Quality copywriting increases eCommerce conversion rates. There, we said it. And, yes, that’s where everyone says “Duh! Captain Obvious.”
If you’re not a seasoned writer, those words may elicit a bit of fear. But, we urge you to fear not. Copywriting can be accomplished with a little creativity and some great advice. So, you’re in luck. In this article we’re going to provide you with some copywriting tips for your eCommerce brand pages.
First, let’s talk about the logistics of copywriting. At its simplest, it is simply writing. But, to truly increase your conversion rates, consider this definition of quality copywriting:
Copywriters take text and use it to inform audiences and move them to engagement. The copy defines brands and describes products. Copywriters play a vital role as they create the language that drives consumers.
Copywriting drives website visitors to action.
We want you to know that you don’t have to be a great writer to be a good copywriter. But, you have to understand marketing to be a good copywriter.
What should I say? How much should I say? How much is too much? Or, for that matter, too little? Who’s my audience? Will they understand what I’ve written? What format works best?
But, wait, I’m not a creative writer! Help!
If you’ve ever muttered these questions to yourself while pouring over your eCommerce product descriptions, than this article is for you. If you’re struggling to write copy that converts, this post is also for you.
Let’s discuss 10 copywriting tips and techniques for eCommerce product pages.
Your job is to create a vivid picture in the shopper’s mind. Your picture must be tantalizing and clear, so much so that the shopper imagines holding the product and using it.
Take a step into the multi-faceted world of creating writing. You are equal parts prose writer (vivid descriptions) and journalist (just the facts, please). A combination of the two creates winning product pages that convert.
Many people who are fans of short landing pages argue that they minimize scrolling. They know that studies suggest 80 percent of fixations occur “above the fold,” or the space that web users can see without scrolling. They insist that minimizing scrolling is even more important as web users abandon their traditional desktop and laptop computers for mobile devices. Statistics suggest that we’d rather not scroll if we can help it, but many landing pages just don’t lend themselves to the short format. Continue reading “The Long and the Short of It: Landing Page Length”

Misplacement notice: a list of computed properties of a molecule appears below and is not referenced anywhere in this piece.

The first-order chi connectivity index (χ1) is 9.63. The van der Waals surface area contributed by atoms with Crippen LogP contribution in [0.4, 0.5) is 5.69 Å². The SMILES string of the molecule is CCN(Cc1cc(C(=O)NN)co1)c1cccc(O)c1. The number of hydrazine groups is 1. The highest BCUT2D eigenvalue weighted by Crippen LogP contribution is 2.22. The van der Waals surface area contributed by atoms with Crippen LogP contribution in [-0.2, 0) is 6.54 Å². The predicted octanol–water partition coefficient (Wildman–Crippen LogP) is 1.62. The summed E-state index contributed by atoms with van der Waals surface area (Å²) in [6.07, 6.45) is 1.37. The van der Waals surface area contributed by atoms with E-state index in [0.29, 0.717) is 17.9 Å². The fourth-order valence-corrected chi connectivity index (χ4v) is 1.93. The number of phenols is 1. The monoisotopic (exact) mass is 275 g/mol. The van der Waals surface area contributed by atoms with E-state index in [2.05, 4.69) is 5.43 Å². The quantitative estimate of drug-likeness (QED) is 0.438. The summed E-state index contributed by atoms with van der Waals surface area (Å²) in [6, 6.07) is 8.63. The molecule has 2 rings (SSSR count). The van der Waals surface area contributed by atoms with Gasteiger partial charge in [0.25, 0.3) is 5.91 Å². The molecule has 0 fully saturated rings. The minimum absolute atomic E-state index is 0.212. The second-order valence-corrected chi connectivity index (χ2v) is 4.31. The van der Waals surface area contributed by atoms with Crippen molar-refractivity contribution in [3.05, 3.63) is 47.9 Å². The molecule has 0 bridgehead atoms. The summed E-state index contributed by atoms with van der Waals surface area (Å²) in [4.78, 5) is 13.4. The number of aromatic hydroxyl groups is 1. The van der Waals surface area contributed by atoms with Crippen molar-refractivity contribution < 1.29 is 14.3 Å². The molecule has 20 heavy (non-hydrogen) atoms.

The Wall Street Journal recently reported a study that showed emotion, more than logic, drives the decision-making process. In Internet marketing, your landing page is the place where your website elicits emotion and converts visitors into customers. How do you design a landing page that provokes an emotional response that drives conversions? Here are four tips to help you create actionable emotions on your landing page.
Before you can design a landing page that appeals to your customers’ emotions, you need to know exactly who they are. Look at the demographics of the people who buy your products and services. To drill down, consider using tools like WebEngage.com to conduct surveys about your visitors. Use the demographic and survey data to create one or more buyer personas for your products, and become intimate with them. Understanding who visits your site and who buys your products is an essential first step to creating a landing page that engages visitors and leads to conversions. Continue reading “How to Create Emotion on Your Landing Page”
It’s tempting to fill up the white space on your website or landing page. However, unless you’re adding relevant and important information, don’t give in to temptation. In fact, even if it is crucial to your site, it’s even more important to have some white space. This helps the design look great and keeps people on your site. Get rid of the clutter with these steps.
There is nothing worse than ending up on a website that rambles. You need to make sure to keep your focus at all times. The copy, call to action, and images should all tie back to your main goal of keeping visitors coming to the site or making a sale. When you cut out text or images that don’t help this focus, you’re going to clear up a lot of space. This has the added benefit of leading visitors where you want them to go, and ensuring that they aren’t confused about your purpose. Continue reading “Keep it Simple, Silly – 4 Ways to Cut the Clutter”